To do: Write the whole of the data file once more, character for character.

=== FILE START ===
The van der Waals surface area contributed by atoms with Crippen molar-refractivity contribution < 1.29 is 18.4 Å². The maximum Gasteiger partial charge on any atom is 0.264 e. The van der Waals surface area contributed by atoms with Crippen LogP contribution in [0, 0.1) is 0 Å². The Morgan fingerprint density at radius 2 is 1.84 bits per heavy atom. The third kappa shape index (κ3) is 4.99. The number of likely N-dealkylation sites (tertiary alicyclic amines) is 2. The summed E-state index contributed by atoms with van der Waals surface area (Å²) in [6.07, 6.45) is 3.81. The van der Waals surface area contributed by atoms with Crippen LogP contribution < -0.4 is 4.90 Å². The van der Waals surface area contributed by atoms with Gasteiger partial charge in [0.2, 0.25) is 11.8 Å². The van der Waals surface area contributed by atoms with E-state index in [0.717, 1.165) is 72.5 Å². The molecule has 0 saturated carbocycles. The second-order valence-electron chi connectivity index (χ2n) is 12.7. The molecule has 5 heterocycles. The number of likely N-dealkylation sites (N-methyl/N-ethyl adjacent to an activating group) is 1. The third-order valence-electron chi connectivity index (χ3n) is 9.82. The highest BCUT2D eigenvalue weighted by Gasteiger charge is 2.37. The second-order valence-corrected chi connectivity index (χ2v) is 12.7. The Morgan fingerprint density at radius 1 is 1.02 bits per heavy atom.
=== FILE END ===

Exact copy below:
The van der Waals surface area contributed by atoms with Crippen molar-refractivity contribution < 1.29 is 18.4 Å². The maximum Gasteiger partial charge on any atom is 0.264 e. The van der Waals surface area contributed by atoms with Crippen LogP contribution in [0, 0.1) is 0 Å². The Morgan fingerprint density at radius 2 is 1.84 bits per heavy atom. The third kappa shape index (κ3) is 4.99. The number of likely N-dealkylation sites (tertiary alicyclic amines) is 2. The summed E-state index contributed by atoms with van der Waals surface area (Å²) in [6.07, 6.45) is 3.81. The van der Waals surface area contributed by atoms with Crippen LogP contribution < -0.4 is 4.90 Å². The van der Waals surface area contributed by atoms with Gasteiger partial charge in [0.2, 0.25) is 11.8 Å². The van der Waals surface area contributed by atoms with E-state index in [0.717, 1.165) is 72.5 Å². The molecule has 0 saturated carbocycles. The second-order valence-electron chi connectivity index (χ2n) is 12.7. The molecule has 5 heterocycles. The number of likely N-dealkylation sites (N-methyl/N-ethyl adjacent to an activating group) is 1. The third-order valence-electron chi connectivity index (χ3n) is 9.82. The highest BCUT2D eigenvalue weighted by Gasteiger charge is 2.37. The second-order valence-corrected chi connectivity index (χ2v) is 12.7. The Morgan fingerprint density at radius 1 is 1.02 bits per heavy atom.